C.K. Williams (1936-2015)
The American poet C.K. Williams, whose work has been published in Britain by Bloodaxe Books for 25 years, died on Sunday at his home in Hopewell, New Jersey. He was 78. He had been ill for some time with multiple myeloma.
Williams was the most challenging American poet of his generation, a poet of intense and searching originality who made lyric sense out of the often brutal realities of everyday life. His poems are startlingly intense anecdotes on love, death, secrets and wayward thought, examining the inner life in precise, daring language.
He published a dozen books in Britain with Bloodaxe, including New & Selected Poems
(1995), The Vigil
(1999) and The Singing
(2003) – all four of these were Poetry Book Society Recommendations – followed by Collected Poems
(2010) and Writers Writing Dying
(Farrar, Straus & Giroux, USA, 2012; Bloodaxe Books, 2013), another Poetry Book Society Recommendation. Farrar Straus are publishing his Selected Later Poems
in the US later this year.
Flesh and Blood won the National Book Critics Circle Prize in 1987, Repair was awarded the 2000 Pulitzer Prize, and The Singing won the National Book Award for 2003. His other honours included the Ruth Lilly Poetry Prize, the PEN Voelker Career Achievement Award in Poetry for 1998; a Guggenheim Fellowship, two NEA grants, the Berlin Prize of the American Academy in Berlin, a Lila Wallace Fellowship, and prizes from PEN and the American Academy of Arts and Letters.
He published a memoir, Misgivings (Farrar, Straus & Giroux), in 2000, which was awarded the PEN Albrand Memoir Award, and translations of Sophocles’ Women of Trachis, Euripides’ Bacchae, and poems of Francis Ponge, among others. He published two books of essays, Poetry and Consciousness (University of Michigan Press, 1998), and In Time: Poets, Poems, and the Rest (University of Chicago Press, 2012), and his book on Walt Whitman, On Whitman, was published by Princeton University Press in 2010. He also published several acclaimed translations, most notably Euripides' The Bacchae (Farrar Straus & Giroux, 1990), and two co-translations, Canvas by Adam Zagajewski (with Renata Gorczynski and Benjamin Ivry, Farrar Straus & Giroux, 1991) and Selected Poems by Francis Ponge (with John Montague and Margaret Guiton, Wake Forest University Press, 1994).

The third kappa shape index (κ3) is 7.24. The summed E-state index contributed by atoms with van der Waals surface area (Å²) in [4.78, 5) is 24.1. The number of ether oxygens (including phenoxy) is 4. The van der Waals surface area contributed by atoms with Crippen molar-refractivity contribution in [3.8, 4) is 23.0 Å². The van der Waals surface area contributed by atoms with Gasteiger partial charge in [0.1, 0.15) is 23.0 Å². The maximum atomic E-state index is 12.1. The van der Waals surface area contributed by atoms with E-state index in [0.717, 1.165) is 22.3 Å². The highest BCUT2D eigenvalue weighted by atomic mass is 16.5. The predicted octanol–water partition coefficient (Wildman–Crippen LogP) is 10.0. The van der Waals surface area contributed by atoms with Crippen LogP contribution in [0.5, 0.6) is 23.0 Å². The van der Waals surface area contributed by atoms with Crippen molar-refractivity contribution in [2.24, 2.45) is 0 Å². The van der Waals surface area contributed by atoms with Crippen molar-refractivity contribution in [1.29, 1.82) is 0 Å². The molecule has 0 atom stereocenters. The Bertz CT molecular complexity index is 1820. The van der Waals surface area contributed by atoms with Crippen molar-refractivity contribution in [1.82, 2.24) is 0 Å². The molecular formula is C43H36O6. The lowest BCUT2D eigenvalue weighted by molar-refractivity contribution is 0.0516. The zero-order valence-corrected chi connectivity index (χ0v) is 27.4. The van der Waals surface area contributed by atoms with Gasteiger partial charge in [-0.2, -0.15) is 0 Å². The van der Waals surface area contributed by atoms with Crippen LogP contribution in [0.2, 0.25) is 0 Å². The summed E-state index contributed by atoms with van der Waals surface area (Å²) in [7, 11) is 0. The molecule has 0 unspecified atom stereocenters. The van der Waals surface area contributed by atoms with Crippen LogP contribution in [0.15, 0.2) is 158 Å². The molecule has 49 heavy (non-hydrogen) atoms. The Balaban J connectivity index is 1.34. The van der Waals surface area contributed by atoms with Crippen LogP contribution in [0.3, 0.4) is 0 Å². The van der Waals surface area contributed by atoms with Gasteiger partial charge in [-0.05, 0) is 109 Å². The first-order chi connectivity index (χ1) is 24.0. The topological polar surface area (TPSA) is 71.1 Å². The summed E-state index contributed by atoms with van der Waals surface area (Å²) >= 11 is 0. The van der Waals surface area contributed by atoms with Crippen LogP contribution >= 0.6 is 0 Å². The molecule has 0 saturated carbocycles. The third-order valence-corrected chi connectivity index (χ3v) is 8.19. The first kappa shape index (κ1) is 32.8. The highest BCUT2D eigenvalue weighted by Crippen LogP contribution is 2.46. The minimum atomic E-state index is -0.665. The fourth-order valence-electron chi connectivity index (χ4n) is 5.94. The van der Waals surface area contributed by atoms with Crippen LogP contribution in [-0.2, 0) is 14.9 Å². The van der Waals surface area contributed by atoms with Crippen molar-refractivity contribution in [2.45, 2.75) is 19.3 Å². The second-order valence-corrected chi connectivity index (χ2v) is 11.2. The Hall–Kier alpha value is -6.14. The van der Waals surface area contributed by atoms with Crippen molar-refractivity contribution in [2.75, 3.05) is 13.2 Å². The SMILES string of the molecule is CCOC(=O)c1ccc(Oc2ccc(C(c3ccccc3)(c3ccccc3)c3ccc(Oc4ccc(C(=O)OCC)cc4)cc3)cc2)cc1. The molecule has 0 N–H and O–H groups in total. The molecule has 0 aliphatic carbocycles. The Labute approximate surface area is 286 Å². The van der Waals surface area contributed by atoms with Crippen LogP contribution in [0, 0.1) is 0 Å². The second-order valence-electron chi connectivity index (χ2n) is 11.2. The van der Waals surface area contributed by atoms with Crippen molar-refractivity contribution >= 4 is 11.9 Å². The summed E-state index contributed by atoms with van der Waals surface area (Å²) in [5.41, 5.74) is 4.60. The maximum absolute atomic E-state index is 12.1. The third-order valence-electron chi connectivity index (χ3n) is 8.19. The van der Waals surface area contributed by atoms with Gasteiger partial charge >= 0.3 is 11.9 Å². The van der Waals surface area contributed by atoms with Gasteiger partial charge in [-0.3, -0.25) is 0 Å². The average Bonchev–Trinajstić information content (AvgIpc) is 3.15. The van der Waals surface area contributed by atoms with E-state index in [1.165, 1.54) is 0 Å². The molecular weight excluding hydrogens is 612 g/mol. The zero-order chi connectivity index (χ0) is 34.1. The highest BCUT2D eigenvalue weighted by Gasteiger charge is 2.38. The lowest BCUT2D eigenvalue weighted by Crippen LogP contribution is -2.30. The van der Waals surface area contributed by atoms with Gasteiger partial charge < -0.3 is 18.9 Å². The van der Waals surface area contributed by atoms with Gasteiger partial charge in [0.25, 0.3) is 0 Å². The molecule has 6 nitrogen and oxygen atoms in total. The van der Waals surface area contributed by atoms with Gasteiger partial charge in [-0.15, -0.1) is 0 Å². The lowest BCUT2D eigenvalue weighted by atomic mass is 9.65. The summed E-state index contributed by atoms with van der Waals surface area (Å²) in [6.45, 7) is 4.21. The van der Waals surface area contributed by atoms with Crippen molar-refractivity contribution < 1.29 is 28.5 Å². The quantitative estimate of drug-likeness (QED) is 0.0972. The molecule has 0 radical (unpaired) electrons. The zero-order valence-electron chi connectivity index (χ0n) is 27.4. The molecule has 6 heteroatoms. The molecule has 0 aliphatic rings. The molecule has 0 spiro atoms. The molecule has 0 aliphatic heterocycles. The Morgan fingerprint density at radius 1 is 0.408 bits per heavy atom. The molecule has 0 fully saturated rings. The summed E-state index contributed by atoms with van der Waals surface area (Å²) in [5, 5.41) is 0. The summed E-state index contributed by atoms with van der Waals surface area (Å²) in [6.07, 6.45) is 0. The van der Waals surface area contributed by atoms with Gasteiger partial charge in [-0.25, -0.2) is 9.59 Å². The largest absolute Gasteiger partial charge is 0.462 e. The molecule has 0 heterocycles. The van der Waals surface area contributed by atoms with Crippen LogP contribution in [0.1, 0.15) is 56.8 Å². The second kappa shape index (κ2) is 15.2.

He taught in the Creative Writing Program at Princeton University, was a member of the American Academy of Arts and Letters, and a chancellor of the American Academy of Poets. He divided his time between Normandy, France, and Princeton, USA.
The 2012 film The Color of Time – released in the UK in 2014 under the title Forever Love – presented a semi-fictional version of his life drawing on his poems, with James Franco in the role of Williams.
Charles Kenneth Williams was born in New Jersey on 4 November 1936 and died on 20 September 2015. He is survived by his wife Catherine Mauger Williams and their son, the painter, Jed Williams; a daughter from an earlier marriage, Jessie Williams Burns; a sister, Lynn Williams; a brother, Richard; and three grandchildren.
Obituary in the New York Times:
[21 September 2015]
[19 October 2015]
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